sruti also be 81/80?  This is context specific, because the number 81/80 

refers to the relative distance not from sa, but between two values of the 

same note.  It is to distinguish this fact that Bharata has used the word 

pramANa Sruti for the value 81/80.  Thus the number 22 for the number of 

srutis in an octave arises not from some mysterious association with a 

circle's circumference and its diameter, or from a mindless repetition of 

the cycles of fourths and fifths, but from criteria based on valid musical 

principles of consonance  and dissonance, coupled with the technique of 

shifting the tonic to obtain different melodic scales.  The use of Sruti 

intervals gives numbers that can be added instead of using ratios that 

needed to be multiplied, without resorting to logarithms.  For example, if 

the number 22 is broken up as a sum of two numbers, in all possible 

combinations, we have


22 =     1 + 21 (<=> 256/243 x 243/128 = 2)

 =       2 + 20 (<=> 16/15 x 15/8 = 2)

 =       3 + 19 (<=> 10/9 x 9/5 = 2)

 =       4 + 18 (<=> 9/8 x 16/9 = 2)

 =       5 + 17 (<=> 32/27 x 27/16 = 2)

 =       6 + 16 (<=> 6/5 x 5/3 = 2)

 =       7 + 15 (<=> 5/4 x 8/5 = 2)

 =       8 + 14 (<=> 81/64 x 128/81 = 2)

 =       9 + 13 (<=> 4/3 x 3/2 = 2).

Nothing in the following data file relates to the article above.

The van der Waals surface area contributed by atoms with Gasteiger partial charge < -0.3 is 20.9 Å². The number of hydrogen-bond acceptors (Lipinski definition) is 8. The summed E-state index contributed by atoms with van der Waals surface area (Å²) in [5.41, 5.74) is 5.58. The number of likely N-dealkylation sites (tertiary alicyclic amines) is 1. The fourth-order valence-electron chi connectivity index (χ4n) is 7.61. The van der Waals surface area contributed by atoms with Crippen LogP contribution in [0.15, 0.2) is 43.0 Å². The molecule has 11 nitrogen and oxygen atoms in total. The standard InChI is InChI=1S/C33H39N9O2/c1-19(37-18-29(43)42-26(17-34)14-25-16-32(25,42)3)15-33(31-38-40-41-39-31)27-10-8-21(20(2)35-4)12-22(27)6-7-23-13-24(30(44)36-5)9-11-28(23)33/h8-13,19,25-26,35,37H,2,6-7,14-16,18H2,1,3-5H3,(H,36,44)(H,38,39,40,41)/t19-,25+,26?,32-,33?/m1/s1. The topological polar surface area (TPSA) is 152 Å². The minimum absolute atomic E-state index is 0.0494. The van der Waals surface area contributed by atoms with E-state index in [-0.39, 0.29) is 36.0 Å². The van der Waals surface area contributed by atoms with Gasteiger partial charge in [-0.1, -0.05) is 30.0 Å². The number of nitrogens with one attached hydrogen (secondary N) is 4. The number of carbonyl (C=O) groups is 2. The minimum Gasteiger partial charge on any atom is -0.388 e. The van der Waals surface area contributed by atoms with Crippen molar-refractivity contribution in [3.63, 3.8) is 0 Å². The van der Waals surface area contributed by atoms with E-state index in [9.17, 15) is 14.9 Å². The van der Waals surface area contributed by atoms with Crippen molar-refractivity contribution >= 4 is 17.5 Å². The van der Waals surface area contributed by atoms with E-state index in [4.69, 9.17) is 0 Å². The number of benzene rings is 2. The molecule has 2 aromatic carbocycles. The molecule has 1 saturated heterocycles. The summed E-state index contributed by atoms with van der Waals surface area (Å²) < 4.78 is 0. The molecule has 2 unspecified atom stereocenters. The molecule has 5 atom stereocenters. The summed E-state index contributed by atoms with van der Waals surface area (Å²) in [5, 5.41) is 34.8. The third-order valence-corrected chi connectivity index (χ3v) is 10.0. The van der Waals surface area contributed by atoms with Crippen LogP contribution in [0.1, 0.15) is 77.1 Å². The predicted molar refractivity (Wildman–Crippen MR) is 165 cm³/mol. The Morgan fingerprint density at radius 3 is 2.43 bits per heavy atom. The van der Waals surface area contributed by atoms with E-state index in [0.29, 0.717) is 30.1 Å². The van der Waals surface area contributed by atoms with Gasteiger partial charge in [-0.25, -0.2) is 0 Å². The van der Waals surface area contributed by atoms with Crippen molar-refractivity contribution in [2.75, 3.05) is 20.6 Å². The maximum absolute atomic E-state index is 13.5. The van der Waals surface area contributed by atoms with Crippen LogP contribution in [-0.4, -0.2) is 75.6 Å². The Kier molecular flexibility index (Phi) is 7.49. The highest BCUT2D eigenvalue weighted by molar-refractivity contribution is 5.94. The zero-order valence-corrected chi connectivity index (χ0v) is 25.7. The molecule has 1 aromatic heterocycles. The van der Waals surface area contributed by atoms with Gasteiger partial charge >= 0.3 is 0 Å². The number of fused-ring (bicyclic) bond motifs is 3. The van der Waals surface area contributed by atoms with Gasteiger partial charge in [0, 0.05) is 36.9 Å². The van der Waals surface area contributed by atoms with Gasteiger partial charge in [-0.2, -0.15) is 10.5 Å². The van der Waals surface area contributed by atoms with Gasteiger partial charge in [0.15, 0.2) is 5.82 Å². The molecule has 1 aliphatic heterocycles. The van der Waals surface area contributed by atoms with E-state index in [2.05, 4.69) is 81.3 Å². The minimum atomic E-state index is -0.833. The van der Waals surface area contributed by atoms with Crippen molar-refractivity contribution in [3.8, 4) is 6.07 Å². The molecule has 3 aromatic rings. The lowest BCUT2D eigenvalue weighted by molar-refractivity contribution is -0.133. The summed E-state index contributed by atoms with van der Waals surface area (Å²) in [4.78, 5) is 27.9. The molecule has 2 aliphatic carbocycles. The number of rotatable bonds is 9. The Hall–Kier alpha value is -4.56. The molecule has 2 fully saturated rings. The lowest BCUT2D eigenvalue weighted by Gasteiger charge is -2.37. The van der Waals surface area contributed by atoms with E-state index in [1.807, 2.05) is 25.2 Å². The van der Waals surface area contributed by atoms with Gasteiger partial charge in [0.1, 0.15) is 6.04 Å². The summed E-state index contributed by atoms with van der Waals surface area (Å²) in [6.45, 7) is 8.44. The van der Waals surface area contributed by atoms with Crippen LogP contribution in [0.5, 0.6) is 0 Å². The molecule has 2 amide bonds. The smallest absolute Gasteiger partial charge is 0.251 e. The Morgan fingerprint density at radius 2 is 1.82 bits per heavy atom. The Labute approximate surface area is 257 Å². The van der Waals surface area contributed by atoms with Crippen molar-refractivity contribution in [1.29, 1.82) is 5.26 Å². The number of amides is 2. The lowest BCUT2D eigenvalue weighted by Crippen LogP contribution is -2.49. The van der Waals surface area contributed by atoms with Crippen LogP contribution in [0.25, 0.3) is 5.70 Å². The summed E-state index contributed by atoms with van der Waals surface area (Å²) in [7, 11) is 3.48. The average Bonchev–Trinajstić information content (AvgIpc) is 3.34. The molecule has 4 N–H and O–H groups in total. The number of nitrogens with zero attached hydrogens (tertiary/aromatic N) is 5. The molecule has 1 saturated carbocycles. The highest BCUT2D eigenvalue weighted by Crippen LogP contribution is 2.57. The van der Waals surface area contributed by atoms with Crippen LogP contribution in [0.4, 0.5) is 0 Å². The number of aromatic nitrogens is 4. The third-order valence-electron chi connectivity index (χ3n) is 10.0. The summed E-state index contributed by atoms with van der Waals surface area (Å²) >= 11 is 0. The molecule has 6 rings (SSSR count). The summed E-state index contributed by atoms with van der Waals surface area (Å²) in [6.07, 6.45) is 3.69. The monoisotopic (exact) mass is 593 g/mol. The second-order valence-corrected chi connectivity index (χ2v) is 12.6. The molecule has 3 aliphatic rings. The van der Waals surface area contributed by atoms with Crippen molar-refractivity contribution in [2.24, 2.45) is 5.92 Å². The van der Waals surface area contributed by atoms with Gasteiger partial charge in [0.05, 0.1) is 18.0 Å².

In order to account for the sums 10 + 12 and 11 + 11, we first need to 

decide what the 10th, 11th and 12th srutis are.  In Bharata's system, we 

are certain that the 12th sruti is 40/27, because that is the value of the 

panchama in his madhyama grAma, and it is deficient with respect to the 

perfect panchama (3/2) by one pramANa Sruti.  If that were the case, in 

order to satisfy 10 + 12 = 22, the 10th sruti has to be 27/20 i.e. the 

value obtained by augmenting the ma by one pramANa Sruti.  The 11th Sruti 

can rigorously satisfy the relationship 11 + 11 = 22, only if the 11th 

sruti is given a value 2^(1/2).  Thus


22      = 10 + 12 (<=> 27/20 x 40/27 = 2)

        = 11 + 11 (<=> 2^(1/2) x 2^(1/2) = 2).


If we now go back to the ratio values obtained between 4/3 and 3/2 

in the table, we find the numbers 27/20 and 40/27.  However, 2^(1/2) is 

impossible to find there, simply because 2^(1/2) is not a ratio.  It is an